Hartman et al v. Vail Resorts, Inc. et al

Filing 71

ORDER denying 54 Defendant's Motion to Dismiss Plaintiff Roger Hartmans Loss of Consortium Claim for Lack of Subject Matter Jurisdiction by Judge Christine M. Arguello on 8/14/09.(erv, )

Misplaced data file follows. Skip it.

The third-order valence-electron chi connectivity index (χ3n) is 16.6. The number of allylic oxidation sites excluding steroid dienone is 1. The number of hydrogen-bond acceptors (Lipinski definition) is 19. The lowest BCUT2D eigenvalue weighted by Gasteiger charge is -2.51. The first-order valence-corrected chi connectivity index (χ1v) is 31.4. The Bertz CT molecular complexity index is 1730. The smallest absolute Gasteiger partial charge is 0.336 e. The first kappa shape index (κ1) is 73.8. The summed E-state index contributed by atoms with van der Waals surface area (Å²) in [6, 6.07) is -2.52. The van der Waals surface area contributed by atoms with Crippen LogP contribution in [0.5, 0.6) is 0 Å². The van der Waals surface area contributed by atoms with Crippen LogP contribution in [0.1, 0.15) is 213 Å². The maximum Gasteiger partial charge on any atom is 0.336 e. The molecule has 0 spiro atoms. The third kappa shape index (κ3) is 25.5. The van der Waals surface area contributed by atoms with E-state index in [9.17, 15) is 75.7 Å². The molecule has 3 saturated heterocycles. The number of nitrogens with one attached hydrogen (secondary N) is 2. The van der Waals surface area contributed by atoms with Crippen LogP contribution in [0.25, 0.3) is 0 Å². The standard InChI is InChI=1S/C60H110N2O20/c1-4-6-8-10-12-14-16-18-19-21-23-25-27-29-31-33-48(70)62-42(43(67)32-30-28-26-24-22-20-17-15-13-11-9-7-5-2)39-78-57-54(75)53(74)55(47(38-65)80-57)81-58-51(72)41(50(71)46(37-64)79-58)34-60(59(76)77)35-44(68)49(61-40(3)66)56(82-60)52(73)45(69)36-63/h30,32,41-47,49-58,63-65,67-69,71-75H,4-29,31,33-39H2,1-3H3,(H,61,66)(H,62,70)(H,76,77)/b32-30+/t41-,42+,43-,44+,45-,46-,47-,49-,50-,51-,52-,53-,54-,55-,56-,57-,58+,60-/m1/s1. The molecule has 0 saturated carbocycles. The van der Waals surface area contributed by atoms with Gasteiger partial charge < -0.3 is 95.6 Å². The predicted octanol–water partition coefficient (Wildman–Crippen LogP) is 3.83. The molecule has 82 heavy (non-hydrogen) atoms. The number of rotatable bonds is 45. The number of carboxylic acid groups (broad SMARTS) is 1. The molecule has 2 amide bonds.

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IN THE UNITED STATES DISTRICT COURT FOR THE DISTRICT OF COLORADO Judge Christine M. Arguello Civil Action No. 07-cv-00193-CMA-BNB JUDITH K. HARTMAN, and ROGER C. HARTMAN, Plaintiff, v. THE VAIL CORPORATION, a Colorado corporation d/b/a Vail Associates, Inc., Defendant. ORDER DENYING DEFENDANT'S MOTION TO DISMISS This matter is before the Court on Defendant's Motion to Dismiss Plaintiff Roger Hartman's Loss of Consortium Claim for Lack of Subject Matter Jurisdiction (Doc. # 54). For the reasons stated below, Defendant's motion is DENIED. I. BACKGROUND A detailed recitation of the facts is unnecessary given the limited scope of this order. A brief recap follows. On December 5, 2007, Plaintiffs Judith K. Hartman ("Mrs. Hartman") and Roger C. Hartman ("Mr. Hartman") (collectively "Plaintiffs") filed an amended complaint alleging that The Vail Corporation ("Defendant") is liable to them for alleged injuries and associated losses arising out of a ski lift loading accident which occurred on January 30, 2005, at the Vail Ski Area. Mrs. Hartman's alleged damages include physical injuries suffered as a result of the accident. Mr. Hartman's alleged damages arise not from any physical injury but from a "loss of consortium." It is this "loss of consortium" claim which is the subject of Defendant's motion. (Doc. # 13, 1, 13, 14; Doc. # 54.) On January 30, 2009, Defendant filed the instant motion asking the Court to dismiss Mr. Hartman's "loss of consortium" claim for lack of subject matter jurisdiction. Specifically, Defendant argues that Mr. Hartman's claim should be dismissed because it is separate and distinct from Mrs. Hartman's claims and fails to meet the $75,000 jurisdictional limit, standing alone. (Doc. # 54.) Plaintiffs filed a response on March 9, 2009, to which Defendant replied on March 27, 2009. (Doc. ## 54, 60, 64.) Jurisdiction is proper pursuant to 28 U.S.C. 1332 and 1367. II. ANALYSIS In deciding this motion, the Court must resolve several issues. First, the Court must determine whether Mr. Hartman's loss of consortium claim is part of the same "case or controversy" as Mrs. Hartman's claims. Second, because "federal courts have no jurisdiction without statutory authorization", the Court must then decide whether it has original jurisdiction over any of Plaintiffs' claims under 28 U.S.C. 1331 or 1332. Exxon Mobil Corporation v. Allapattah Services, Inc., 545 U.S. 546, 553 (2005). Finally, if the Court determines it has original jurisdiction over any of the claims, it must then decide whether to exercise supplemental jurisdiction over the remaining claims. 2 A. Case or Controversy Defendant argues that Mr. Hartman's claim should be dismissed because his loss of consortium claim is separate and distinct from Mrs. Hartman's claims, i.e., it is not part of the same "case or controversy" as Mrs. Hartman's claims. Plaintiffs argue that because their claims arise from the same incident, they are part of the same "case or controversy." The "case or controversy" standard derives from Article III of the Constitution and is a condition precedent to courts having authority to hear a given claim. United Mine Workers v. Gibbs, 383 U.S. 715, 725 n.12 (1966). Aside from the question whether a "case" exists at all, i.e., whether it arises under the Constitution or laws of the United States, is live, etc., there is the separate but related question whether two or more claims can be considered a single constitutional "case" for jurisdictional purposes. Id. The statute authorizing supplemental jurisdiction is illustrative. Section1367(a) provides: Except as provided in subsections (b) and (c) or as expressly provided otherwise by Federal statute, in any civil action of which the district courts have original jurisdiction, the district courts shall have supplemental jurisdiction over all other claims that are so related to claims in the action within such original jurisdiction that they form part of the same case or controversy under Article III of the United States Constitution. 28 U.S.C. 1367(a) (emphasis added). "[D]isputes are part of the `same case or controversy' within 1367 when they derive from a common nucleus of operative fact." Edwards v. Doe, 2009 WL 1395468 at *4 (10th Cir. 2009) (citing Achtman v. Kirby, McInerney & Squire, LLP, 464 F.3d 328, 3 335 (2d Cir. 2006)). The Supreme Court created the "common nucleus of operative fact" standard to give effect to the Article III case or controversy requirement. See Gibbs, 383 U.S. at 725 ("Pendent jurisdiction . . . exists whenever there is a claim arising under [the] Constitution, the Laws of the United States . . . and the relationship between that claim and the state claim permits the conclusion that the entire action before the court comprises but one constitutional case.") (internal quotation marks omitted). Here, the Court is faced with allegations of a single act leading to different injuries to different persons. Given that the ski-lift accident is the central event common to the injuries alleged by each plaintiff, the Court finds that there exists a "common nucleus of operative fact" between Mrs. Hartman's alleged injuries and Mr. Hartman's alleged injuries, i.e., his loss of consortium claim. See Arnold v. Kimberly Quality Care Nursing Serv., 762 F. Supp. 1182, 1186 (M.D. Pa. 1991) (sexual harassment claim under Title VII supports state law claim of spouse for loss of consortium). B. Original Jurisdiction Having determined that the alleged injuries satisfy the requirements of section 1367(a) which allows courts to exercise supplemental jurisdiction over claims arising from the same "case or controversy" as claims over which it has original jurisdiction the Court now considers whether it has original jurisdiction over any of Plaintiffs' claims. Plaintiffs assert original jurisdiction pursuant to 28 U.S.C. 1332, which authorizes original jurisdiction where there exists diversity of citizenship between the 4 parties and a sufficient amount more than $75,000 is in controversy. There is no dispute that both Mr. and Mrs. Hartman are diverse from Defendant, thus satisfying the diversity component. The question, then, is limited to deciding whether the amount-incontroversy requirement has been satisfied. Defendant does not dispute that, collectively, Plaintiffs' claims satisfy the amountin-controversy requirement, nor does Defendant dispute that Mrs. Hartman's claims, standing alone, satisfy the amount-in-controversy requirement. Instead, Defendant argues Mr. Hartman's claim should be dismissed because, standing alone, it does not satisfy the amount-in-controversy requirement, citing to a $2,000 figure it came upon in discovery. The question now becomes whether Mr. Hartman's loss of consortium claim must satisfy the amount-in-controversy standard independent of his wife's claims. That question is squarely resolved by reference to the Supreme Court's Exxon Mobile Corp. decision. See Exxon Mobil Corp., 545 U.S. at 566. The Court held that 1367 permits exercise of diversity jurisdiction over additional plaintiffs who fail to satisfy minimum amount-in-controversy requirement, as long as other elements of diversity jurisdiction are present and at least one named plaintiff satisfies amount-incontroversy requirement. Id. Defendant relies on Leonhardt v. Western Sugar Co., 160 F.3d 631 (10th Cir. 1998) in support of its contention that each plaintiff must independently satisfy the amount-in-controversy requirement. Defendant fails to note, however, that Leonhardt 5 was expressly undermined by the Exxon Mobil Corp. decision. Exxon Mobil Corp., 545 U.S. at 551-552, 572. Perhaps hoping no one notices the 900-pound gorilla in the room, the Court notes that Defendant is wholly unapologetic for its failure to cite to Exxon Mobile Corp. in its motion, despite the fact that Exxon Mobil Corp. clearly applies and despite the requirement in Fed.R.Civ.P. 11(b) that "[b]y presenting to the court a . . . written motion . . . an attorney . . . certifies that to the best of the person's knowledge, information, and belief, formed after an inquiry reasonable under the circumstances . . . the claims, defenses, and other legal contentions are warranted by existing law . . ." Fed.R.Civ.P 11(b) (emphasis added). Rule 11 problems aside, Defendant, as mentioned, does not dispute that Mrs. Hartman's claims satisfy the amount-in-controversy requirement independent of Mr. Hartman's claim. Thus, because Mrs. Hartman satisfies the amount-in-controversy requirement this Court may exercise supplemental jurisdiction over Mr. Hartman's claim, despite the fact that his claim may be less than the jurisdictional amount needed for diversity jurisdiction. C. Supplemental Jurisdiction Having determined that the Court has the power to exercise supplemental jurisdiction over Mr. Hartman's claim, it must now decide whether to use it. Defendant argues that it should not, citing to section 1367(c)(4), which states that "[the Court] may 6 decline to exercise supplemental jurisdiction . . . if . . . (4) in exceptional circumstances, there are other compelling reasons for declining jurisdiction." 28 U.S.C. 1367(c). Unfortunately, in describing these "exceptional circumstances", Defendant essentially recycles an earlier argument, already rejected, that because the loss of consortium claim "stands alone" or is "separate and distinct" the Court should decline jurisdiction over it. For the same reasons the Court finds that Plaintiffs' claims emerge from a common nucleus of operative fact, the Court finds the absence of "exceptional circumstances" precluding the use of supplemental jurisdiction. Despite the absence of exceptional circumstances, the Court must still weigh several factors before deciding whether to exercise supplemental jurisdiction over pendent-party claims like Mr. Hartman's. The Court is mindful of "`considerations of judicial economy, convenience and fairness to litigants' and comity in the federal system." Sullivan v. Scoular Grain Co. of Utah, 930 F.2d 798, 803 (10th Cir. 1991) (quoting Gibbs, 383 U.S. at 726)). Given that the instant case has been under the auspices of federal jurisdiction since January 2007 and given that trial is scheduled for next month, the Court finds that notions of judicial economy, convenience, fairness, and comity incline it to exercise jurisdiction over Mr. Hartman's loss of consortium claim. 7 III. CONCLUSION For the foregoing reasons, Defendant's Motion to Dismiss Plaintiff Roger Hartman's Loss of Consortium Claim for Lack of Subject Matter Jurisdiction is DENIED. DATED: August 14 , 2009 BY THE COURT: ________________________________ CHRISTINE M. ARGUELLO United States District Judge 8